YOUTH workers in communities up and down Wales have demonstrated the value of their skills with the work they have done during the coronavirus pandemic.

That is the view of Hayley Douglas, a senior lecturer in Youth and Community Work at Wrexham Glyndwr University, who has marked Youth Work Week Wales by praising the work being done across the country by youth workers. Youth Work Week in Wales – which runs until June 30 – allows people to see and celebrate the work youth workers do.

Among them is Sian Pierce, who is studying on the MA Youth and Community Work programme and is the Area Youth Worker for East Conwy – covering towns and villages including Kinmel Bay, Abergele, Llanfair Talhaiarn, and more.

As a result of coronavirus and the temporary closure of youth clubs since March, Sian has been working with colleagues to support young people online – and finding ways to boost their well-being at a critical time.

She said: “COVID-19 has not stopped youth work - although all face-to-face provisions have closed following government guidelines, I continue to support young people through telephone conversations and various social media platforms.

“I have been actively involved in seeking activities that young people could be doing from the comfort of their own homes, and each day different activities are posted online - ranging from arts and craft, cooking and interesting and useful websites where they can access information”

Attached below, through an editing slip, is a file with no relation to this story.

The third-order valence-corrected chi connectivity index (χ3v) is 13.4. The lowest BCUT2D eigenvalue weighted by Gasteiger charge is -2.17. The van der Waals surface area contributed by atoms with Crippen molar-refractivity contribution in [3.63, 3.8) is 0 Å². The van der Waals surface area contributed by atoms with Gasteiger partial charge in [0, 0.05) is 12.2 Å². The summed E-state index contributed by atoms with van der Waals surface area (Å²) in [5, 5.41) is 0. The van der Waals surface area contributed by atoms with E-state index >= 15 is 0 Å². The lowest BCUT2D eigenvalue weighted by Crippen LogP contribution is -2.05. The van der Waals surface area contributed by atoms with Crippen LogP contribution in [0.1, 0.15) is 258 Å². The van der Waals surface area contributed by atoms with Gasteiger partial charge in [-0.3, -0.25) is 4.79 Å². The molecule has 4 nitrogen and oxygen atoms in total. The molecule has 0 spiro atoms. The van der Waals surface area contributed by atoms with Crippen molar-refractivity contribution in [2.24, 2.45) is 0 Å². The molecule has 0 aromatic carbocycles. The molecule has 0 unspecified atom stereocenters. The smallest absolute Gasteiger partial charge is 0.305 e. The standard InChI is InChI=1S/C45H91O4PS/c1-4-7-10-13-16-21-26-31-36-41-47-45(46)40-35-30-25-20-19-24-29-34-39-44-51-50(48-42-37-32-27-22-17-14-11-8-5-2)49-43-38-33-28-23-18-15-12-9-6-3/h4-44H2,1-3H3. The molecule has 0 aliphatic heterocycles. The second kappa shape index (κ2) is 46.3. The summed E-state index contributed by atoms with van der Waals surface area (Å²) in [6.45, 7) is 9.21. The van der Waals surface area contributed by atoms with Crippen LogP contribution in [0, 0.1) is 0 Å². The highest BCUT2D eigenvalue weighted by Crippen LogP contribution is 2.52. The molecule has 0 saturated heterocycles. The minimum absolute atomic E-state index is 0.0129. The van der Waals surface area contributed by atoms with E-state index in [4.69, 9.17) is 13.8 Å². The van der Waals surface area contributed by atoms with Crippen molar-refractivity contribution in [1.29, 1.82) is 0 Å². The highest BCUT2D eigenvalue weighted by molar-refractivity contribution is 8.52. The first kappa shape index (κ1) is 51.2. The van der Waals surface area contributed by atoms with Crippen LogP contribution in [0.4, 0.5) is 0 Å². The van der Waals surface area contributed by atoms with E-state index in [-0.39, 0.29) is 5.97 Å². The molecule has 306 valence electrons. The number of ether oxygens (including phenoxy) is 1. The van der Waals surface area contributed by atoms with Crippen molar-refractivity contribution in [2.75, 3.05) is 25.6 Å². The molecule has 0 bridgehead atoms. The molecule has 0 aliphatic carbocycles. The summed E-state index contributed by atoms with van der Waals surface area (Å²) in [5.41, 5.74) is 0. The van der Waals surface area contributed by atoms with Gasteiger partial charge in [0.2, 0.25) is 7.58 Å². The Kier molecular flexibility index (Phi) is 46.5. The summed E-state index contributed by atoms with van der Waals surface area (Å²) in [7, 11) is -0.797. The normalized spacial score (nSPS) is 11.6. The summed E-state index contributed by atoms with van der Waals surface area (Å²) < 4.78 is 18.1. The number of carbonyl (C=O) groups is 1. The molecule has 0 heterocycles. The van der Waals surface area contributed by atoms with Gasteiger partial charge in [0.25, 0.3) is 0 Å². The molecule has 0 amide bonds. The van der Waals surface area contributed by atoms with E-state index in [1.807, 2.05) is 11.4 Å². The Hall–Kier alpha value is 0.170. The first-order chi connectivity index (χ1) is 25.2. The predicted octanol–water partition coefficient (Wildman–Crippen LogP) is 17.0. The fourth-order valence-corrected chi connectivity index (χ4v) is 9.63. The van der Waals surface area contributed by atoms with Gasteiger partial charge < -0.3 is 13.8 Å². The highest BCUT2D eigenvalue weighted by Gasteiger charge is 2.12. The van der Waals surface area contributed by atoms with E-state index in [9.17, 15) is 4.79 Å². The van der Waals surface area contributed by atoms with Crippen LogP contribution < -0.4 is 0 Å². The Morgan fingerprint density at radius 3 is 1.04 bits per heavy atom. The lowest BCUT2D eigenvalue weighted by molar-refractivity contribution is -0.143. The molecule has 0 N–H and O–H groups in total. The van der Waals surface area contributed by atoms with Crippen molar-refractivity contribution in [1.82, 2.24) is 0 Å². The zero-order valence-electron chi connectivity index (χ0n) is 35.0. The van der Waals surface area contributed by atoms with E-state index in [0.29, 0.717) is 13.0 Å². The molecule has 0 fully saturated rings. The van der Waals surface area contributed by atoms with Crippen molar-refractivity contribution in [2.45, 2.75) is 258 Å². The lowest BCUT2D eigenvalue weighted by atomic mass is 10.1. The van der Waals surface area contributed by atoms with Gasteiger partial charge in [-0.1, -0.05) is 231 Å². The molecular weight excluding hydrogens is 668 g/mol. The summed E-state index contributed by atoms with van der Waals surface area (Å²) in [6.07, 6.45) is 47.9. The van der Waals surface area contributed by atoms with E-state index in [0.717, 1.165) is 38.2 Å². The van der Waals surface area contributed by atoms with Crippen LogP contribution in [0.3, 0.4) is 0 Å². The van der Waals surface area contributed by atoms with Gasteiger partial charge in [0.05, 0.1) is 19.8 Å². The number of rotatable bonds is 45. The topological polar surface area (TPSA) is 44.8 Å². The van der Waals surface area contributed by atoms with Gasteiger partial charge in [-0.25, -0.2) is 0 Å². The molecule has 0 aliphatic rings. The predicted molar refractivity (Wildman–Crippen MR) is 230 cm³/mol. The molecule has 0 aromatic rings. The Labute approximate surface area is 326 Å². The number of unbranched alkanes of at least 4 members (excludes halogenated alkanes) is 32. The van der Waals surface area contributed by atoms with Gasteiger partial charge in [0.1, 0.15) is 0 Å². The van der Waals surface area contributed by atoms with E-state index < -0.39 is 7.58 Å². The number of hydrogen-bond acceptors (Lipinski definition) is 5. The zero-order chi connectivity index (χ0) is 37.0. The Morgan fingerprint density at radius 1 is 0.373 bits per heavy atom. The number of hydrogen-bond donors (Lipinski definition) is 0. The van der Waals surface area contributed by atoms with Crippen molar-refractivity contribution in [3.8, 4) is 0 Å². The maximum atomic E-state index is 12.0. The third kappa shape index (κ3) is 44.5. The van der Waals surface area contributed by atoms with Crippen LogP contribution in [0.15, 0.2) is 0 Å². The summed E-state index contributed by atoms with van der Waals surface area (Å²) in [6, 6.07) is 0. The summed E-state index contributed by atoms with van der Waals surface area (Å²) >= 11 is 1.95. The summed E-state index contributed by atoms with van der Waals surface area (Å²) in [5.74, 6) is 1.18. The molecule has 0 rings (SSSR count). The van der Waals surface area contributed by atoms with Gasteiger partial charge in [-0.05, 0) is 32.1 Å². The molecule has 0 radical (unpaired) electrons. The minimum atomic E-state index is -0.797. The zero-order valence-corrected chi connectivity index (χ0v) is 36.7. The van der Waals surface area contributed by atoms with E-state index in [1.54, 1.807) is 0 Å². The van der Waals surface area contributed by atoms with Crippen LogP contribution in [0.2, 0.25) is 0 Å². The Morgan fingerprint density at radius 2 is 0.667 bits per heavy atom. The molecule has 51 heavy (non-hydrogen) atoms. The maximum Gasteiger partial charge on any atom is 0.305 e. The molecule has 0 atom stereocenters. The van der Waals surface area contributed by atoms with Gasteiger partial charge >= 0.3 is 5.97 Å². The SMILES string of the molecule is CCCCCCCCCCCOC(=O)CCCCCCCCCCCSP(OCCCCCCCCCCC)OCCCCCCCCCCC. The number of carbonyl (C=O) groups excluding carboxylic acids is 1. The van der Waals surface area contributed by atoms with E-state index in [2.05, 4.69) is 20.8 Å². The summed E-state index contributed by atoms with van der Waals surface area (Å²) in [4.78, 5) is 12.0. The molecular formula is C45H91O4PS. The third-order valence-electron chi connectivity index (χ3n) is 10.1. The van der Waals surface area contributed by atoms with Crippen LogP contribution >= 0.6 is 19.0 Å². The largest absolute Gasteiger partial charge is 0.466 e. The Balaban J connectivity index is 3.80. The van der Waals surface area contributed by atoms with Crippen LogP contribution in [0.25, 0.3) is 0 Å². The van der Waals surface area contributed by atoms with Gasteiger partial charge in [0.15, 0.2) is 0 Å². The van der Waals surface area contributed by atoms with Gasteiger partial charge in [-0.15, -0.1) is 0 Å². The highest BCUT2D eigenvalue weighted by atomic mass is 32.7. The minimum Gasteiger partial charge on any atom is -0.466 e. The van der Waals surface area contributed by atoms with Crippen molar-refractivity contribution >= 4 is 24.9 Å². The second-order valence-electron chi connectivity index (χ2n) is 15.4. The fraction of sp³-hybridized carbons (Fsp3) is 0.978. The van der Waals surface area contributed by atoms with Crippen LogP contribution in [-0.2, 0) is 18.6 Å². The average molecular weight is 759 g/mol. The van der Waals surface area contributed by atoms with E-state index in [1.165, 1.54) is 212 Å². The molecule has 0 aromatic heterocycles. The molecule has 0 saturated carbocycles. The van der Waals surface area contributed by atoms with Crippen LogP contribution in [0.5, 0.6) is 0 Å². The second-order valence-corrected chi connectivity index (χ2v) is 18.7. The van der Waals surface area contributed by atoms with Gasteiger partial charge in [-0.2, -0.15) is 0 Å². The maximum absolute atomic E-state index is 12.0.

“Working alongside my colleagues, I have been working on activities to encourage young people to complete the ‘five ways of wellbeing’ from home in the hope we can support their physical and mental wellbeing during this difficult time.”

Sian has also found other aspects of her role changing, as Conwy Council adapt their working processes to support residents across the county and help them access vital support.

She added: “In addition to supporting young people, I have also been working on the community support line for Conwy County Borough Council.

“Working on the telephone, I speak directly to members of the public who are need of support of food shopping or collecting prescriptions. Therefore, I am not only continuing to support young people but due to the current pandemic, I am also involved with supporting the wider community.”

Sian has credited her studies for helping to prepare not only for the work she has been doing online – but also for the wider roles she has helped fulfill over the past few months as she has assisted with the pandemic response in Conwy.

Senior Lecturer in Youth and Community Work, Hayley Douglas, said: “When we were looking to mark Youth Work Week this year, we knew we’d be doing it in a different way – because Youth Work itself is being done in a different way. So while many of the events and celebrations this year will be online, there is still much to celebrate in the work so many youth workers are doing up and down Wales.

“We aim to teach resilience and flexibility to our students as part of our Youth and Community Work courses here at Wrexham Glyndwr University, and seeing our students apply the skills they have learnt over the past few months – in often very challenging situations - has been wonderful”

“I’d like to thank Sian – and everyone who is working in roles like hers – for all the work they have done to keep their communities safe over the past few months. It really has demonstrated just how important the skills they develop are.”